Tip: If you want to be good to your parents, do something that will give them something they can be happy enough to tell others about. It doesn’t have to be anything crazy. Parents are happy to even say things like “It was so nice, I came home and my children had dinner ready for me.” Other options include vacuuming, having the garbage out, and any other job that you do without being asked. If you don’t live at home, sometimes just calling or sending a letter in the mail (mail still exists) can make their day and give them something to tell others you did, which is a sign they’re proud of you.
I should also point out that I’ve met many adults who were very damaged because they never heard the words “I’m proud of you” even at an event like a graduation. Even worse, they had never even felt like their parents were happy they had them. Because of this, part of them couldn’t help but feel like a failure. What did they do wrong? These people have spent endless hours working towards goals they hoped would be rewarded with hearing words of love and pride. No matter what they did, it never seemed enough as their parents brushed off their accomplishments out of jealousy or deep-seeded negativity where nothing would be good enough. Either way, if this is the case there is something drastically damaged in the parent and it’s important for the child to know their parent has failed as a parent. If a parent isn’t naturally proud of their child, they are the one who is screwed up. In these situations it’s often important for the child to find another person who can give them the affirmation they crave and give up trying to impress such a failure of a human being.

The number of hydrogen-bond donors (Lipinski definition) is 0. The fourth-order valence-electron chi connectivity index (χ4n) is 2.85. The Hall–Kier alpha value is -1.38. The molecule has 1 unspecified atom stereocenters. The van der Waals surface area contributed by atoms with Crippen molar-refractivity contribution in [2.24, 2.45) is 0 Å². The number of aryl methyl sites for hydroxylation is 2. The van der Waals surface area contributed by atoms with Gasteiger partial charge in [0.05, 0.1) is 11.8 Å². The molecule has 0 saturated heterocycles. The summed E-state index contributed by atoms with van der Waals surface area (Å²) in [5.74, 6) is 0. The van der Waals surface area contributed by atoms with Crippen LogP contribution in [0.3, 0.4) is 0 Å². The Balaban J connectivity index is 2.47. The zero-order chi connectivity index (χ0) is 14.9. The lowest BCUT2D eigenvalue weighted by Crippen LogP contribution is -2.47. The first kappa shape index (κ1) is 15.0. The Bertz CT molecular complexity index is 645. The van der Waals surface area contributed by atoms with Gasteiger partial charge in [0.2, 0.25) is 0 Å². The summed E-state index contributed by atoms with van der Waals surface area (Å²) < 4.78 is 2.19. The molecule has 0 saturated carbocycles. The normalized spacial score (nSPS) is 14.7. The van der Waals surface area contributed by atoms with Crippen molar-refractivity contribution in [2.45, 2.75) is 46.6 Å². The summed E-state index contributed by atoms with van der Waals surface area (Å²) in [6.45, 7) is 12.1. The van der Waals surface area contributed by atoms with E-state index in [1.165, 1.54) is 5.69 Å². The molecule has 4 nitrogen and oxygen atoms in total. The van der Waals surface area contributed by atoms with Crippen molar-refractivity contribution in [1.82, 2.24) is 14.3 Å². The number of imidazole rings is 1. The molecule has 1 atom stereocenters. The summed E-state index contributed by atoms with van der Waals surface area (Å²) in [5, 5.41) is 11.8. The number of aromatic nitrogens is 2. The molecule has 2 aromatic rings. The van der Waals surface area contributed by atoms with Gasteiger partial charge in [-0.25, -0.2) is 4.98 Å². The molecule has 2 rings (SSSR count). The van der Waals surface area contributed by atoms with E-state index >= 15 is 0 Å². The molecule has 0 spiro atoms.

If a parent isn’t proud of their child (and their child isn’t the devil) they are a horrible human being and need to be kept at a very far distance. If I was given the choice of having my dad die at a young age (even earlier than he did), or to have a terrible man as my dad who wasn’t proud of me, I wouldn’t give it a second thought. Even if the choice was never meeting my dad, we are better without a dad than one who destroys our sense of self worth because it’s hard not to second guess ourselves and have an underlying desire to make him happy, which is impossible.
My dad only ever said he was proud of me at my graduations, but like I pointed out earlier, saying this was really his way of saying he was excited. It took me awhile to accept this, but he was always proud of me on some level because he was a good person. There were many times I disappointed him (like all children do), but he was always proud of me on some level because all good parents are.
This week may you accept that your parents are proud of you or accept that you missed out on one of the basic good things in life – a good parent.
Rev. Chad David, ChadDavid.ca, learning to love dumb people (like me)